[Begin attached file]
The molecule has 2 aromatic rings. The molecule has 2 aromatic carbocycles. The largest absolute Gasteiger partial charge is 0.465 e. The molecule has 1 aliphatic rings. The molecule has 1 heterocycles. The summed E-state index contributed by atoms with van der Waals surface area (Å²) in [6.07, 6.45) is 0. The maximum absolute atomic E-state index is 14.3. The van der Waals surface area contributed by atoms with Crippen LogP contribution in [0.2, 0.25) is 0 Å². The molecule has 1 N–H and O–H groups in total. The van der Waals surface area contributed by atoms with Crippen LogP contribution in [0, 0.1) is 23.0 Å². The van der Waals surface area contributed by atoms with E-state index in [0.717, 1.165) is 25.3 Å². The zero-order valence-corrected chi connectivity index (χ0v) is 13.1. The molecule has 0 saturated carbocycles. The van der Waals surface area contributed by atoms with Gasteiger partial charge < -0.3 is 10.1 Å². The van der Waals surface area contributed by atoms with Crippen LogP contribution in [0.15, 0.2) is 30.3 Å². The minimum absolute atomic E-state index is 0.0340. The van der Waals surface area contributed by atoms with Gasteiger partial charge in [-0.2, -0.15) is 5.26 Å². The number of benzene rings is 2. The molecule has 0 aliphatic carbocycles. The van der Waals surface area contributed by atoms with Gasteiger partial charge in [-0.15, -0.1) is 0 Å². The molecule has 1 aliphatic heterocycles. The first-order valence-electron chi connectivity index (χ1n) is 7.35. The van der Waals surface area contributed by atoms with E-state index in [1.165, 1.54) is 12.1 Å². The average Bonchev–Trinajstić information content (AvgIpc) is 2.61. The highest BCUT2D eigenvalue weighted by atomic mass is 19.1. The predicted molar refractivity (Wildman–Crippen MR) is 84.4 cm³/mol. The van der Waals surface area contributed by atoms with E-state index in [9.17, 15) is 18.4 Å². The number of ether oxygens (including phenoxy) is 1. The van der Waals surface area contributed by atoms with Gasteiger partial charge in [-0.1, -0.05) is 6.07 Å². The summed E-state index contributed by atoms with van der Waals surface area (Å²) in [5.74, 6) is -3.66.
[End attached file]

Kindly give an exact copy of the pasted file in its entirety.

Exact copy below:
The molecule has 2 aromatic rings. The molecule has 2 aromatic carbocycles. The largest absolute Gasteiger partial charge is 0.465 e. The molecule has 1 aliphatic rings. The molecule has 1 heterocycles. The summed E-state index contributed by atoms with van der Waals surface area (Å²) in [6.07, 6.45) is 0. The maximum absolute atomic E-state index is 14.3. The van der Waals surface area contributed by atoms with Crippen LogP contribution in [0.2, 0.25) is 0 Å². The molecule has 1 N–H and O–H groups in total. The van der Waals surface area contributed by atoms with Crippen LogP contribution in [0, 0.1) is 23.0 Å². The van der Waals surface area contributed by atoms with E-state index in [0.717, 1.165) is 25.3 Å². The zero-order valence-corrected chi connectivity index (χ0v) is 13.1. The molecule has 0 saturated carbocycles. The van der Waals surface area contributed by atoms with Gasteiger partial charge < -0.3 is 10.1 Å². The van der Waals surface area contributed by atoms with Crippen LogP contribution in [0.15, 0.2) is 30.3 Å². The minimum absolute atomic E-state index is 0.0340. The van der Waals surface area contributed by atoms with Gasteiger partial charge in [-0.2, -0.15) is 5.26 Å². The number of benzene rings is 2. The molecule has 0 aliphatic carbocycles. The van der Waals surface area contributed by atoms with Gasteiger partial charge in [-0.15, -0.1) is 0 Å². The molecule has 1 aliphatic heterocycles. The first-order valence-electron chi connectivity index (χ1n) is 7.35. The van der Waals surface area contributed by atoms with E-state index in [1.165, 1.54) is 12.1 Å². The average Bonchev–Trinajstić information content (AvgIpc) is 2.61. The highest BCUT2D eigenvalue weighted by atomic mass is 19.1. The predicted molar refractivity (Wildman–Crippen MR) is 84.4 cm³/mol. The van der Waals surface area contributed by atoms with E-state index in [9.17, 15) is 18.4 Å². The number of ether oxygens (including phenoxy) is 1. The van der Waals surface area contributed by atoms with Gasteiger partial charge in [-0.1, -0.05) is 6.07 Å². The summed E-state index contributed by atoms with van der Waals surface area (Å²) in [5.74, 6) is -3.66.